Through reading this excellent article criticising Chantelle off Big Brother from Nietzsche’s point of view, I have not only worked out what AQA meant by writing “The notion of ‘superiority’” in the A-level syllabus and possibly saving my whole academic career (it might come up as a question and now I know!), but also realised that Nietzsche (unwittingly) pointed out one of the biggest problems with the modern music industry.
Just as Big Brother voters look for someone they can identify with, and smugly jumped at the chance to bring down those wild and wacky and over-privileged (with the exception of Pete Burns, whose supreme wacky-ness must have made up for his lack of wealth and popularity before entering the house) celebs who Chantelle was pitted against, music-buyers have recently clung on to the romantic notions of ‘organic’ and ‘authentic’ and parted with their cash accordingly. While novelty records and some ‘silly’ sing-along songs have succeeded in breaking through this prejudice, this is only when media opinion leaders such as Radio 1 have condoned it, perhaps in the hope that if the public can get all their silliness out in these one-off singles, they’ll them be able to move on to serious (except for the so bad it’s not funny lyrics) and original (yet I still can’t differentiate it from any others of the style) music like Razorlight and the Zutons.
Now, getting back to Nietzsche. The people who receive the harshest criticism in his book Beyond Good & Evil are what he calls ‘the herd’ – weak people who follow the rules and implicitly accept their low status. This of course is represented by those people who fall for every marketing trick in the book, and by that I don’t mean performances on Popworld or even blanket-coverage TV adverts, but this repressive influence that says we should not be tricked by those naughty pop stars who don’t write their own songs or play any instruments. After all, Razorlight spent years learning theirs and it may have not paid off in the slightest, but it would just be unfair to let a band who hadn’t gone through all that pointless toil have a hit single!
Contrast what’s popular now (Sandi Thom, the Kooks, Corinne Bailey Rae etc.) with the stars of the 80s, Pete Burns himself being an excellent example, and we see how celebration of people with something special and unique has been replaced with the celebration of ordinariness and simplicity (simple is certainly the word for Chantelle) which would have given Nietzsche enough annoyance to write a whole other book on the subject! The obvious reasoning behind this is to make the ordinary people feel like they could be that famous, which is sort of good in that it inspires them to ‘be more’, but as the K-punk website pointed out, is being a Big Brother contestant really what young people should be aspiring to? If that’s the height of achievement, that means all the truly great achievements are off-limits to the type of people who aspire to be like Chantelle and co.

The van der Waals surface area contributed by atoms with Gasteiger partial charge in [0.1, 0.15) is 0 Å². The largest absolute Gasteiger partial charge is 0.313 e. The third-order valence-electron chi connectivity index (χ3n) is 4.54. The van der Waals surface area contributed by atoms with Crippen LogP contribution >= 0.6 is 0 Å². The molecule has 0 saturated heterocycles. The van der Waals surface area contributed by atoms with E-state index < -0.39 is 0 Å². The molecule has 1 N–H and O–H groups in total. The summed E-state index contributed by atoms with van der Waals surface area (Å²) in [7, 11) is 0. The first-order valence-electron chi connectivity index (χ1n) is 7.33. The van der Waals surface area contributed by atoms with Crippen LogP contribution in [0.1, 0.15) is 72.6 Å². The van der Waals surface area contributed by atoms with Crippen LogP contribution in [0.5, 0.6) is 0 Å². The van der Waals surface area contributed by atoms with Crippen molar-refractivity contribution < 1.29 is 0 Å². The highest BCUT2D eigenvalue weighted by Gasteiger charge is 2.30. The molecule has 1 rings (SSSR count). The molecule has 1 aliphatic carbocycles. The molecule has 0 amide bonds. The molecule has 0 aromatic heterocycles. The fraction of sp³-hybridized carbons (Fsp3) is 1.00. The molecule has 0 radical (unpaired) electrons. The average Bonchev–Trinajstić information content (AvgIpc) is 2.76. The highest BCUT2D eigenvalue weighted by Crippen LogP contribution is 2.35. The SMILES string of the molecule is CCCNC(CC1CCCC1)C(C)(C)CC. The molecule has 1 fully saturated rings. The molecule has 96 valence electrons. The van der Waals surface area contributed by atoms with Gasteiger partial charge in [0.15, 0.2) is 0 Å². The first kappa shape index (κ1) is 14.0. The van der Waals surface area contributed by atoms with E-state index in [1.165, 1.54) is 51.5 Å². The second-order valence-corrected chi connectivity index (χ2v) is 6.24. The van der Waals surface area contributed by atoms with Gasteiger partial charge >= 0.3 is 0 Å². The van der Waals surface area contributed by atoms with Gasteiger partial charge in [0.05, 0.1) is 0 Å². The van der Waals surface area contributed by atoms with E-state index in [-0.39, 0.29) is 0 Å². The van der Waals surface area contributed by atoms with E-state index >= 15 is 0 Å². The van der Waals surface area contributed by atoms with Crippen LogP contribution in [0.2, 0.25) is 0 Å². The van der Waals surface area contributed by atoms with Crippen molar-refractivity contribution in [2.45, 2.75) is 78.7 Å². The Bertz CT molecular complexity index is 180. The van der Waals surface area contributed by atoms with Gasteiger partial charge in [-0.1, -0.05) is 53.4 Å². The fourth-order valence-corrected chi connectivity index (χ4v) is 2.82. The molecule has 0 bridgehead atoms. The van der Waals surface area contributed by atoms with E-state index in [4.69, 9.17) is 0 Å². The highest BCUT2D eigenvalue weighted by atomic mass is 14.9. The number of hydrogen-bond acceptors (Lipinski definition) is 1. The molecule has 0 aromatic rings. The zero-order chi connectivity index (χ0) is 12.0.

There is also the point that celebrities being ‘normal’ people who the public can identify with makes the public feel like those people aren’t superior to them, which in fact kind of correlates with Nietzsche’s view that some people are naturally superior to others, but unlike Nietzsche the modern media don’t point this out, because it would of course be rather alienating to their audience to tell them other people are better than them (although they still do this with every pretty face they publish). The degrading of celebrities who are badly dressed or too thin/fat occurs in magazines etc. for the very same reason.
So it seems I have found another point to add to my “Nietzsche would be a pop fan” list. I shall end by quoting the conclusion of K-punk’s great article, which is just as fitting for this post:
“We once turned to popular culture because it produced fantasy objects; now, we are asked to ‘identify with’ the fantasising subject itself. It was entirely appropriate that, the week after Chantelle won Celebrity Big Brother, Smash Hits should have announced its imminent closure.
Smash Hits began just as the Glam continuum was winding down. What Smash Hits took from punk was its least Nietzschean affect, namely its ‘irreverence’. In the case of Smash Hits, this amounted to a compulsory trivialization coupled with a kind of good-humoured debunking of the pretensions of Stardom. Behind Smash Hits’ silly surrealism was good solid commonsense and a conflicted desire, to both have your idols and kill them. Heat was Smash Hits’ successor and what rendered it obsolete. No need to bother with the (Pop) pretext now you can consume celebrity directly, untroubled by Pop’s embarrassing Dreams. Chantelle is the logical conclusion of the process: the anti-Pop anti-Idol.”
Just as Christianity and its herd morality, according to Nietzsche, was anti-life, Chantelle and her fellow ‘(wo)men of the people’ are anti-pop. Depressing! But go and tell your friends the gospel of Alexander Bard, and you can do your part in changing it. If we’re all going to be equal, can we at least be equally great instead of equally rubbish?